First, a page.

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Firefox for Android

For more and more people mobile devices are the primary way, or even the only way, to access the Web. But at the moment the mobile web suffers from closed and controlled software platforms and a tendency towards a browser monoculture.

Firefox for Android (codenamed Fennec) is an open, hackable, standards-based alternative browser, just like the desktop Firefox.

There are two different flavors of Firefox for Android, one for tablets and one for phones:

  • the original version of Firefox for Android, like the desktop Firefox, uses XUL to construct its user interface. This is still the version aimed at, and officially supported on, tablets.

  • the new version of Firefox for Android uses native Android widgets instead of XUL: this greatly improves performance, especially startup time, and memory consumption. This version is targeted at phones, although it also runs on tablets.

The Firefox for Android Project

The main starting point for information about the Firefox for Android project itself is the project Wiki page.

You can help us to build Firefox for Android: provide feedback via IRC, join our Wednesday development meeting, or even file some bugs.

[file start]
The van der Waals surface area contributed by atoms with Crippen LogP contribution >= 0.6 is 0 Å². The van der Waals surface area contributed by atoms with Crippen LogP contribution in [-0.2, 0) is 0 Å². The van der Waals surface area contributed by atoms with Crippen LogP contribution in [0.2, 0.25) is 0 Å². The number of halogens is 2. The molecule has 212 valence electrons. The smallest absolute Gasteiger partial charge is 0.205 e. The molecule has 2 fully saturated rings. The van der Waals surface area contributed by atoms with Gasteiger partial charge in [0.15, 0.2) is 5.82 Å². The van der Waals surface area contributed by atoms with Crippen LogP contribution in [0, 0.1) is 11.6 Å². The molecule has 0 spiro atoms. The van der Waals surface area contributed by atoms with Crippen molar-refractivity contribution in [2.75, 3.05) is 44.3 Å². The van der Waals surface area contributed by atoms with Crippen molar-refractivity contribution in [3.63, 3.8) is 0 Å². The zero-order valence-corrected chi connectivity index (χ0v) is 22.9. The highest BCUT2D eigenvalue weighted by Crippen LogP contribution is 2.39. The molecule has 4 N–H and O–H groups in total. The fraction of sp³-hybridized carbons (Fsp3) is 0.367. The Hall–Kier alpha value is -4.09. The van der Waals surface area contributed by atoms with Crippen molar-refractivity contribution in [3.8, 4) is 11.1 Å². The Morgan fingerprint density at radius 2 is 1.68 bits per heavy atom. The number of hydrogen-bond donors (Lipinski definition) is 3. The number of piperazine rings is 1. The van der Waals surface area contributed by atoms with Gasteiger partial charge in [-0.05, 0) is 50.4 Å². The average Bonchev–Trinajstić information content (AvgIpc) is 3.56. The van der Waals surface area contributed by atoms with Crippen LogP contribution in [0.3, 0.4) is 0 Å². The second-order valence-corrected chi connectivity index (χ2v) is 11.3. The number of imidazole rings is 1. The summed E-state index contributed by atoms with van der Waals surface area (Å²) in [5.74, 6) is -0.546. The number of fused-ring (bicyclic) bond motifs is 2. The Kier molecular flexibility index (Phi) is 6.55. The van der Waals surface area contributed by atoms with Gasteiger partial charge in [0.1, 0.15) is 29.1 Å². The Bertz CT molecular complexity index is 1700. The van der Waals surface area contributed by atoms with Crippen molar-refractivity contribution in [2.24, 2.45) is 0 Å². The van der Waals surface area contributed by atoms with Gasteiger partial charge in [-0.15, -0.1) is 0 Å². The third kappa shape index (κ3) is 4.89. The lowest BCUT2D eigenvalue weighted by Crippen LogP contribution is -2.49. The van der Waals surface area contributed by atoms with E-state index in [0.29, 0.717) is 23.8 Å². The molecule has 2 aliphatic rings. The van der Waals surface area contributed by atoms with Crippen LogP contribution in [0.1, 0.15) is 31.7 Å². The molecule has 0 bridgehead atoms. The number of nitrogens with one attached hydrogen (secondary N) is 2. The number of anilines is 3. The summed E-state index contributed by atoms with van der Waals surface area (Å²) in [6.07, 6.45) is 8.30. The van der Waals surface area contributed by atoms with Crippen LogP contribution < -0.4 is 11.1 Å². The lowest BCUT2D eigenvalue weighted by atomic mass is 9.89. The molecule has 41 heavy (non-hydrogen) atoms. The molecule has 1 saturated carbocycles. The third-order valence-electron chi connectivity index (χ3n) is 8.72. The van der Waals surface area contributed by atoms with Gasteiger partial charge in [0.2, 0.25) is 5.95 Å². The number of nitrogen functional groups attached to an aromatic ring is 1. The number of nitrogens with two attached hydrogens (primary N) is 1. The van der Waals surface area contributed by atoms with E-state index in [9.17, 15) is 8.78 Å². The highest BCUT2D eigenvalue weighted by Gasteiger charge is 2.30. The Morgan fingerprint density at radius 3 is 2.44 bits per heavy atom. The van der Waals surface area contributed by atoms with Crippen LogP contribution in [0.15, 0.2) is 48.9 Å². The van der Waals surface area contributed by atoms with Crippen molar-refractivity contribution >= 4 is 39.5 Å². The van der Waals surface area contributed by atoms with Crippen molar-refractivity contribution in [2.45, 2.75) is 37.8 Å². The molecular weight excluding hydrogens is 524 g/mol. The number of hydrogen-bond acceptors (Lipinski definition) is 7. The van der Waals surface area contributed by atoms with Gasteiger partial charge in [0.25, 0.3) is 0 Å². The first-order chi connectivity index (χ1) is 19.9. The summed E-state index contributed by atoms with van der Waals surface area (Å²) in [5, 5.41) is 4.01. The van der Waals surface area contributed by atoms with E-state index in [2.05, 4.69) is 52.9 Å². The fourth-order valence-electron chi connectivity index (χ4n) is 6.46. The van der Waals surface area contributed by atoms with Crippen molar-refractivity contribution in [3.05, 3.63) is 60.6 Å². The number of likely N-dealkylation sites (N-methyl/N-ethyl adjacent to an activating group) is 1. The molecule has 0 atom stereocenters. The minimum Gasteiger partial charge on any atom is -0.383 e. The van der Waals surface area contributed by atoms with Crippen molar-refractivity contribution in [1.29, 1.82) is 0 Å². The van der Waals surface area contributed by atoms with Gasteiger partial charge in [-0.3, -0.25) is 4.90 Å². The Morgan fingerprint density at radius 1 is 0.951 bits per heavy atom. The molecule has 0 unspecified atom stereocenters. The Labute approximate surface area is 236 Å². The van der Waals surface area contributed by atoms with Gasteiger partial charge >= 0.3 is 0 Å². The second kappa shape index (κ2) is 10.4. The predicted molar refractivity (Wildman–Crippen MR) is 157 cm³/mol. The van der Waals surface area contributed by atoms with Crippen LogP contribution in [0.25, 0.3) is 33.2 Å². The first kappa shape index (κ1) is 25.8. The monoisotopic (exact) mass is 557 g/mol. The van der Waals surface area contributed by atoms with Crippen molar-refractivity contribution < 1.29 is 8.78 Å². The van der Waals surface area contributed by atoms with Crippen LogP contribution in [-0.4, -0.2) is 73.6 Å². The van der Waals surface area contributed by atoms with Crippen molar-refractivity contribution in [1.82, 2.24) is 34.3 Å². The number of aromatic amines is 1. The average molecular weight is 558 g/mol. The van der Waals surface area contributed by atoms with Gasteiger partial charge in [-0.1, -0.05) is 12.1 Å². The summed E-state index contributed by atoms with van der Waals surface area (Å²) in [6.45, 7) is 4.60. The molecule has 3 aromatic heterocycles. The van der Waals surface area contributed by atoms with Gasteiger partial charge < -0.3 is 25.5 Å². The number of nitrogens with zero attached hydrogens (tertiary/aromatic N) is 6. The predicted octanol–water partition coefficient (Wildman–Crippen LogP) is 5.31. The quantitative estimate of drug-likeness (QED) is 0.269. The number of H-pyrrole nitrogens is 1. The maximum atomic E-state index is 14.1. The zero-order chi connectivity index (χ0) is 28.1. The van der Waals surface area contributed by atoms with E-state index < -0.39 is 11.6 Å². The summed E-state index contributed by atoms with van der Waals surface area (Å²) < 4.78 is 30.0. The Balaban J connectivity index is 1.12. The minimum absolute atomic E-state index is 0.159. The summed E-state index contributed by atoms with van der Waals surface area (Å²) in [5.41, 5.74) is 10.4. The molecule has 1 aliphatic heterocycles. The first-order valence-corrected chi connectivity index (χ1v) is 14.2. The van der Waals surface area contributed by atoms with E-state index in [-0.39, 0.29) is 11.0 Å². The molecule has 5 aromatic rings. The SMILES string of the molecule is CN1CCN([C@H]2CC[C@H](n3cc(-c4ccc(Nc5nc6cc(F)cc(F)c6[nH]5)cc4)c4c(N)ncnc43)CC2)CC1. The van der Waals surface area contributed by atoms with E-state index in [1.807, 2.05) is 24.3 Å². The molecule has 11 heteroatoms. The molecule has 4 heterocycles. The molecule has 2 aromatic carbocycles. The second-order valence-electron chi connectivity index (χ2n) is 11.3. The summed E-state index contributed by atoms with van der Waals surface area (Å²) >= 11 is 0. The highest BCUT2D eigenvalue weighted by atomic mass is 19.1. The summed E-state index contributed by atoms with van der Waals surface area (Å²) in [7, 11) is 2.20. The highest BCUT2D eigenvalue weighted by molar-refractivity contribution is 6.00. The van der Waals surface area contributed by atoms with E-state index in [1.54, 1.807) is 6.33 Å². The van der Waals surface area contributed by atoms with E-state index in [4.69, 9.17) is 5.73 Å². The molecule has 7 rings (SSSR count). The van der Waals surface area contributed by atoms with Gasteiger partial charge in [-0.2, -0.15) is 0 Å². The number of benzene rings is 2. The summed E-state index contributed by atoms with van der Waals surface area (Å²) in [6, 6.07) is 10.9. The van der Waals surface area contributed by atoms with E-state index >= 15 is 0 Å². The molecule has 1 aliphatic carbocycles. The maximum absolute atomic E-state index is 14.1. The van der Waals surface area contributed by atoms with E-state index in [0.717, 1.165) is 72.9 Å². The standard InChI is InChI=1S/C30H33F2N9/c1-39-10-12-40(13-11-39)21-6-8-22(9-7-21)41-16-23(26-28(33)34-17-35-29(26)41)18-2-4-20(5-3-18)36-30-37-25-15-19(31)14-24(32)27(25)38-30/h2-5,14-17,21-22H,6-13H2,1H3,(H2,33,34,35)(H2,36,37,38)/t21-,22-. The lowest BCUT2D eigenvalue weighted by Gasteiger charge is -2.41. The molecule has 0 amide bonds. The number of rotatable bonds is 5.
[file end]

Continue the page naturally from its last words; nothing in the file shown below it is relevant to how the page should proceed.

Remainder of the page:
Keep up to date with project news on planet firefox and Twitter.

Firefox for Android for Web Developers

To test your web site on Firefox for Android, you can install it on an Android device or run it on your desktop using the Android Emulator.

To learn about the UA string used by Firefox for Android, and about APIs like geolocation that are particularly useful for mobile developers, see the Firefox Mobile for Developers page. this page really needs to be updated, and it might be good to list a few important APIs here

Firefox for Android for Add-on Developers

Just as on the desktop, you can extend and modify Firefox for Android by creating add-ons.

Traditional add-ons

To create traditional add-ons, see the Fennec Extensions guide.

Firefox for Android renders web content and the main application code in separate processes (separate threads in the native version) which has big effects on add-ons that need to interact with web content: see the page on Electrolysis for more details.

Also, since the native version of Firefox for Android does not use XUL, you can't use XUL overlays to build a user interface. Instead, use the Native Window object to create native Android user interface components.

Add-on SDK

Alternatively, you can use the Add-on SDK to create add-ons which work on both the mobile and the desktop versions of Firefox.

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